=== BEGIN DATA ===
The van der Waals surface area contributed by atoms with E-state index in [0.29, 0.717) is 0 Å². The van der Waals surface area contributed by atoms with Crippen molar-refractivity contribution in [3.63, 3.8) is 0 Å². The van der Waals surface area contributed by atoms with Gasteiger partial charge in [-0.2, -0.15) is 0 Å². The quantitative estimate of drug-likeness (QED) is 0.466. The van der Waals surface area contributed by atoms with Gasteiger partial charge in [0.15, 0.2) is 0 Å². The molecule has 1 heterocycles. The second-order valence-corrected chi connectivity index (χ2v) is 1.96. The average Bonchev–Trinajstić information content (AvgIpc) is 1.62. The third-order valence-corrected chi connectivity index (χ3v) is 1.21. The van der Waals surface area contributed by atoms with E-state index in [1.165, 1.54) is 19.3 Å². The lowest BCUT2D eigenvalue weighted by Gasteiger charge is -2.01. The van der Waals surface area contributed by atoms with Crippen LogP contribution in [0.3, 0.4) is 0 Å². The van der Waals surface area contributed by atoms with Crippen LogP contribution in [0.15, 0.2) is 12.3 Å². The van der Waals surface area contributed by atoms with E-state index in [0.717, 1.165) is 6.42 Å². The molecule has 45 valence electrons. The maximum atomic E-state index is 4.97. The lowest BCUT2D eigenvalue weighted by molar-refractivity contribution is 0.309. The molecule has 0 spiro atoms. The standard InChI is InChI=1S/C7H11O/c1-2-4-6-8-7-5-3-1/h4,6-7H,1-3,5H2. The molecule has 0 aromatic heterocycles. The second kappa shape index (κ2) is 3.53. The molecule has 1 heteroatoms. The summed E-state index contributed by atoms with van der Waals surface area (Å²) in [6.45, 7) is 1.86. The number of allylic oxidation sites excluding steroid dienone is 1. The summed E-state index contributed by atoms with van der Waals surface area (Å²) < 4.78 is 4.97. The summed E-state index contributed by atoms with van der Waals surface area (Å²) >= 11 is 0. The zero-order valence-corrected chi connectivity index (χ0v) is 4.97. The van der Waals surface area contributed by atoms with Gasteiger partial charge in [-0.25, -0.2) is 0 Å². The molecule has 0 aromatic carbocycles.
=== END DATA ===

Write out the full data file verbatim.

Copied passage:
The van der Waals surface area contributed by atoms with E-state index in [0.29, 0.717) is 0 Å². The van der Waals surface area contributed by atoms with Crippen molar-refractivity contribution in [3.63, 3.8) is 0 Å². The van der Waals surface area contributed by atoms with Gasteiger partial charge in [-0.2, -0.15) is 0 Å². The quantitative estimate of drug-likeness (QED) is 0.466. The van der Waals surface area contributed by atoms with Gasteiger partial charge in [0.15, 0.2) is 0 Å². The molecule has 1 heterocycles. The second-order valence-corrected chi connectivity index (χ2v) is 1.96. The average Bonchev–Trinajstić information content (AvgIpc) is 1.62. The third-order valence-corrected chi connectivity index (χ3v) is 1.21. The van der Waals surface area contributed by atoms with E-state index in [1.165, 1.54) is 19.3 Å². The lowest BCUT2D eigenvalue weighted by Gasteiger charge is -2.01. The van der Waals surface area contributed by atoms with Crippen LogP contribution in [0.3, 0.4) is 0 Å². The van der Waals surface area contributed by atoms with Crippen LogP contribution in [0.15, 0.2) is 12.3 Å². The van der Waals surface area contributed by atoms with E-state index in [0.717, 1.165) is 6.42 Å². The molecule has 45 valence electrons. The maximum atomic E-state index is 4.97. The lowest BCUT2D eigenvalue weighted by molar-refractivity contribution is 0.309. The molecule has 0 spiro atoms. The standard InChI is InChI=1S/C7H11O/c1-2-4-6-8-7-5-3-1/h4,6-7H,1-3,5H2. The molecule has 0 aromatic heterocycles. The second kappa shape index (κ2) is 3.53. The molecule has 1 heteroatoms. The summed E-state index contributed by atoms with van der Waals surface area (Å²) in [6.45, 7) is 1.86. The number of allylic oxidation sites excluding steroid dienone is 1. The summed E-state index contributed by atoms with van der Waals surface area (Å²) < 4.78 is 4.97. The summed E-state index contributed by atoms with van der Waals surface area (Å²) >= 11 is 0. The zero-order valence-corrected chi connectivity index (χ0v) is 4.97. The van der Waals surface area contributed by atoms with Gasteiger partial charge in [-0.25, -0.2) is 0 Å². The molecule has 0 aromatic carbocycles.